Monday, September 23, 2013

Paper Towns by John Green

Release date: October 16, 2008
Author info: Website | Twitter | Facebook
Publisher: Dutton Juvenile
Format: Hardcover
Source: Library
Buy the book: Barnes & Noble | Amazon | The Book Depository
Quentin Jacobsen has spent a lifetime loving the magnificently adventurous Margo Roth Spiegelman from afar. So when she cracks open a window and climbs back into his life - dressed like a ninja and summoning him for an ingenious campaign of revenge - he follows.

After their all-nighter ends and a new day breaks, Q arrives at school to discover that Margo, always an enigma, has now become a mystery. But Q soon learns that there are clues - and they're for him. Urged down a disconnected path, the closer Q gets, the less Q sees the girl he thought he knew.
I wasn't going to write a review of Paper Towns, but I changed my mind. The more I thought about it, the more I wondered, "Why do people really like this book?" And I guess I'm hoping someone will tell me. The other two books of John's that I've read were pretty good, and I got that. But, with this one, I'm completely baffled. Completely. Was I supposed to like anything about Margo? Was I supposed to be sad when Quentin thinks she's dead? Was I supposed to be shocked when he solved the mystery?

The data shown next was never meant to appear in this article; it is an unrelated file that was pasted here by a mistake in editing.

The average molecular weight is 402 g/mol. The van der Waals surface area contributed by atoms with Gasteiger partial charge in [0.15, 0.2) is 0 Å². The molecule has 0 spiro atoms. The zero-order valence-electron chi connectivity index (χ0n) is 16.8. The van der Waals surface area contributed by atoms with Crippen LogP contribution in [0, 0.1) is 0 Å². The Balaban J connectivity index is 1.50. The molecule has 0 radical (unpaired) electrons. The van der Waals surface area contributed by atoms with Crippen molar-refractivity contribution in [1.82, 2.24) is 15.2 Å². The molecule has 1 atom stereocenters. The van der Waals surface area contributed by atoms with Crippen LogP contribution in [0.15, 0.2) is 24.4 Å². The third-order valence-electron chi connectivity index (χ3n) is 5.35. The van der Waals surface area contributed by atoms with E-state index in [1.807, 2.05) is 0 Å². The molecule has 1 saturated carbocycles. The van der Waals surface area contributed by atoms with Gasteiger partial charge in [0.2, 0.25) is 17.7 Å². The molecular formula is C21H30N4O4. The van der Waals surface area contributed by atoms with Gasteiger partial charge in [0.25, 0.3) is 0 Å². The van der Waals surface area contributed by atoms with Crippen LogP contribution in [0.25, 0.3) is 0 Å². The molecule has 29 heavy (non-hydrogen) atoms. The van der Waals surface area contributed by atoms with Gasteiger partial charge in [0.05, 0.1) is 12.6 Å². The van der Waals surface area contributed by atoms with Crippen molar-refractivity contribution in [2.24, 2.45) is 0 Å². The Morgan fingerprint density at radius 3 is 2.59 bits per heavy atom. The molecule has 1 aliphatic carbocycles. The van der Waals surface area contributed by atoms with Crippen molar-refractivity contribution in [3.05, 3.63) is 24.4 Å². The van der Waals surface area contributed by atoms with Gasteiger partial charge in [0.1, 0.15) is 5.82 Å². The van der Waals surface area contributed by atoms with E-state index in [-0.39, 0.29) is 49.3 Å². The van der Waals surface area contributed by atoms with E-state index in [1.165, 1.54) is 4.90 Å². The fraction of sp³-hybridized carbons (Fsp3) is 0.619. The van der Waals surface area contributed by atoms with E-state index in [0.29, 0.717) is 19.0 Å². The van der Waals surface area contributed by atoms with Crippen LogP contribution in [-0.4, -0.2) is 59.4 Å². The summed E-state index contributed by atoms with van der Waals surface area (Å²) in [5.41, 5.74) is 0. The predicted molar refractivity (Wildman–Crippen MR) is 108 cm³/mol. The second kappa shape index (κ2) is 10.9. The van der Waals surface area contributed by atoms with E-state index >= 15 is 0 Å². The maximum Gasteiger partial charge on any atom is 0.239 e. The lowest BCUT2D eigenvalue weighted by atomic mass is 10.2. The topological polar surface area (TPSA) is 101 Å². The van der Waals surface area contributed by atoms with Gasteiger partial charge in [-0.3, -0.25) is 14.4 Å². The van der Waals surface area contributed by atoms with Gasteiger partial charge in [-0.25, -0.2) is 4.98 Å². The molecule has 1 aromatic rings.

But, I don't want to stay on the negative (and that's why this is going to be short). I just don't get what's so great about this book in general.

What did I like? I loved the road trip. I loved Radar and Ben. They're what saved the book for me. I loved the progression of Quentin's relationship with them and how his search for Margo somehow makes his friendships better. I could have read an entire book just about this friendship between the three boys and would have been much happier than I was reading the actual book. The road trip had me laughing all the way through; I read that section at least twice as fast as the rest of the book.

I'm not sure how much I'm getting across in this review past my confusion as to why close to 80 percent (according to Goodreads) gave this book four or five stars. What am I not seeing? To me, Paper Towns feels contrived, quirky just to be quirky, intellectual just to be intellectual. I just don't get it.

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